naussicacostume

NAUSICAA (Danced by: Ashley Bontrager): As the Princess of the Phaeacians, Nausicaa is the one who finds Odysseus when he shipwrecks on Scherias. She ensures that he is welcomed by her parents and helped after he gives his story. Also, Nausicca develops a huge crush on Odysseus and wants to marry him, which is unfortunate because Odysseus is already married. Oh well, better luck next time.

 

 

Cyclops Costume

 

Polyphemus (aka the CYCLOPS; danced by Justin Feimster/Lydia Rakov): Shortly after leaving Troy, Odysseus arrives on the island of Polyphemus, is a Cyclops and son of Poseidon. After he tries to capture Odysseus and his crew and eat them, Odysseus is able to trick and blind the Cyclops, enraging Poseidon and causing the explanation for Poseidon’s outrage and need for revenge toward Odysseus.

 

 

zeus costume

 

ZEUS (Danced by Justin Feimster): As the King of the Gods, Zeus is the mediated voice of Olympus and must ultimately decide whether Odysseus shall be permitted to return. He occasionally allows such help by Athena, for Odysseus’s {semi-}safe travel back home.

 

sirencostume

 

SIREN (Danced by Lydia Rakov): The Siren is a dangerous woman who lures men to their death with her voice. Odysseus becomes the first mortal who was lured by the Siren to live to tell the tale, because he has his men tie him to the mast as they sail by while he plugs his ears to drown out the luring voice.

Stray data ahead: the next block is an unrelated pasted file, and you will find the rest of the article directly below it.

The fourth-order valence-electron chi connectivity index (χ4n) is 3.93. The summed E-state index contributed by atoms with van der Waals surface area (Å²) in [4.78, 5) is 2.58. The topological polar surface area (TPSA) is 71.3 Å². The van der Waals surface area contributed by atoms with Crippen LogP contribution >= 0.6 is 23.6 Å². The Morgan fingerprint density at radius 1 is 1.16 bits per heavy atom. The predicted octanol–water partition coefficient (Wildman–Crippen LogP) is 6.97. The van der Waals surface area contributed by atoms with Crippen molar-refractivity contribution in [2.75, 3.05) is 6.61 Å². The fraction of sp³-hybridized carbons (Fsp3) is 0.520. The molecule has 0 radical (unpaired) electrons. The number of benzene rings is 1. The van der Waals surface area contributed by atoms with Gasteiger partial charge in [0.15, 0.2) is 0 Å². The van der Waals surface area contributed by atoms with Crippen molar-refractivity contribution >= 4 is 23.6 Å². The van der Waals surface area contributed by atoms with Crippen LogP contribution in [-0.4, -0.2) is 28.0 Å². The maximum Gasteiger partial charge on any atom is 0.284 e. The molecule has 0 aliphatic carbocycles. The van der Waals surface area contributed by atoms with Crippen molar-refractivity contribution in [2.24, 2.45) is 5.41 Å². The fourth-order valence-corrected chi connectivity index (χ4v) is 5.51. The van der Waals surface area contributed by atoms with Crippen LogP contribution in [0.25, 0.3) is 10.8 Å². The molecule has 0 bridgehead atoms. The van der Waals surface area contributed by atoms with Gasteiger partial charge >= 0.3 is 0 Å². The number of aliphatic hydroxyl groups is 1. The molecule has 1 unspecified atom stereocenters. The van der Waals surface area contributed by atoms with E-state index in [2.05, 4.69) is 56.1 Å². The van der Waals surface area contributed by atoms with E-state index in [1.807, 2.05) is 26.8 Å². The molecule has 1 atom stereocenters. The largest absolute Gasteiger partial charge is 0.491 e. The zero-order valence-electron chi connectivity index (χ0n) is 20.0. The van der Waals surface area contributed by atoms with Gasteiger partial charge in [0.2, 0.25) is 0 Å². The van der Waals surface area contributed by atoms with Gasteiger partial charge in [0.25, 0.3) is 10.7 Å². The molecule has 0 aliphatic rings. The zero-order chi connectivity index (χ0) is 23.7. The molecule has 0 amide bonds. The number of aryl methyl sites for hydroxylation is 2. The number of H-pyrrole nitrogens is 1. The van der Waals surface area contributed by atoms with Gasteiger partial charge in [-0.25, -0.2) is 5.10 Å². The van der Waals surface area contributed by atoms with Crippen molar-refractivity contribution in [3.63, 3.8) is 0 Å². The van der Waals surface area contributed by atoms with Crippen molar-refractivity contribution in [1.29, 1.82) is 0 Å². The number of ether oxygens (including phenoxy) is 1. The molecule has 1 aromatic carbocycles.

circecostume

 

CIRCE (Danced by Hannah Bontrager): The witch of the sea, Circe is fierce. She transforms Odysseus’ men into swine. In the end Odysseus gets friendly with Circe (like really friendly), and the sea witch transforms his men back, gives them directions to the Underworld, and sends them on their way.

suitor costume

 

ANTINUOUS (Danced by Justin Feimster, with suitors Jim Ballard + Adam Haaga): The figurative leader and most obnoxious of Penelope’s suitors, ultimately plotting to have Telemachus killed. He is the first and most angrily killed when Odysseus takes his revenge.

 

 

 

The Odyssey: The Ballet premieres Feb. 27 – Mar. 1 at the Hult Center! Make sure to get your tickets before they’re all gone by clicking on the button below!

Odyssey Ticket Button

Now hiring male dancer for the 2013-2014 season!

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Attention male dancers! Ballet Fantastique is on a national audition search for a male company dancer for the 2013-2014 season. Please pass the information along! More info

ballet fantastique contemporary chamber company (in gorgeous eugene, oregon)

30+ WEEKS OF PAID WORK 2013–2014 SEASON + TOURING

ALL-ORIGINAL CONTEMPORARY BALLET REPERTOIRE

choreographer-producers donna marisa + hannah bontrager

2013–2014 season includes—subject to some change:

zorro (original score)

as you like it: a wild west ballet

tales from a floating world (live japanese taiko drumming)

Contract includes three new contemporary ballet premieres each season, plus touring. Competitive pay by the week and benefits, including shoes, massage assistance, and full physical therapy. Also available: additional opportunities for paid outreach and teaching work.

Competitive applicants will have strong classical ballet and contemporary vocabularies, and confidence with soloist and pas de deux work. Applicants must be a US citizen (or hold a green card or work permit), and are preferably 5’9” and up. Audition by DVD or in person (contact us for more details).